Dunkirk, NY Auto And Train Crash, Nov 1987



Dunkirk (AP) - Six western New York teen-agers returning from a Halloween party died early yesterday morning when a freight train slammed into their car as its driver apparently tried to beat the train past a crossing, authorities said.
The car carrying the teen-agers, all from the Chautauqua County community of Dunkirk 40 miles south of Buffalo, was pushed 1,700 feet down the tracks from the crossing, police said. The teen-agers inside all died at the scene.
They were identified as driver RANDY HAASE, ROBERT RADLOFF, MELISSA ZIEGLER, JODY WDOWIASZ, PAULA KUSHEL and JENNIFER STYBORSKI - all seniors at Dunkirk High School. Only 18-year-old HAASE'S age was available yesterday.
The accident set off a wave of shock and grief in the local community, according to Kyle Kubers, an employee at radio station WDOE in Dunkirk.
"I've been getting calls all morning since 6 o'clock or so, and it's really hard to believe," he said. "It's really hit a lot of people .... I'm getting more calls than I can handle."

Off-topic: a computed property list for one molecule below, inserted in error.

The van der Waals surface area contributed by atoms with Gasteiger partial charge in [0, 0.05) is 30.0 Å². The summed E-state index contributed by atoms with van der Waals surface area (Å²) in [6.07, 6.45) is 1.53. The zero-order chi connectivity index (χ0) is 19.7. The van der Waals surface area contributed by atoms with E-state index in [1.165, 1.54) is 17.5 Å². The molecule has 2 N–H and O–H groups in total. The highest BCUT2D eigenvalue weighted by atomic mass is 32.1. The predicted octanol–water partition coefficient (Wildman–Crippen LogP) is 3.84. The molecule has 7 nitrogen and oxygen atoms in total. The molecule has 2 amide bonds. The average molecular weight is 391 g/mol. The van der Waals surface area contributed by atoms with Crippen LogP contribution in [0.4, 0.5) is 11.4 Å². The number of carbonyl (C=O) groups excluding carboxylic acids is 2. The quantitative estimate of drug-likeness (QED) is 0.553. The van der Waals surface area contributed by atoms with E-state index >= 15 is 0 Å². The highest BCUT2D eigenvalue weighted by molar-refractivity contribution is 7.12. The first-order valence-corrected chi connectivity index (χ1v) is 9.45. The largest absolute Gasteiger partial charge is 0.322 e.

"They say a lot of people were there (at the party) last night and the people that knew the kids took it pretty bad," said Francis Katte, a Dunkirk firefighter. "The full impact hasn't hit because it's a Sunday, and people don't know very much about it yet."
The six teen-agers, all in costumes, had left a Halloween party and may have been bound for more festivities when the crash took place, according to Dunkirk patrolman James Brill, who was at the scene. He said they may also have been dropping off STYBORSKI, who lived two blocks from the crossing.
The crossing gate was operating when the Norfolk and Western train, traveling about 40 mph, crashed into the teen-agers' car at 3:22 a.m., according to Dunkirk police officer Thomas Zagas. He said a witness told police the car apparently was trying to beat the train past the crossing.
A coroner will try to determine if alcohol was involved, Brill said.
The car was hit broadside and pushed straight down the tracks, Katte said.
A coupler and snow plow in front of the engine speared the car and held it suspended above the tracks. "If it would have thrown them to the side, we would have had survivors," Brill said.
It would have been impossible for the 89-car train to stop, according to Brill.
The train had left Buffalo at 2:10 a.m., bound for Conneaut, Ohio.
Dunkirk Mayor Edwin Gregorski said yesterday he had tried to do away with the crossing and nine similar ones within city limits. "When I first took office six years ago, I wanted to eliminate that line, but it fell on deaf ears," he said.

Democrat and Chronicle Rochester New York 1987-11-02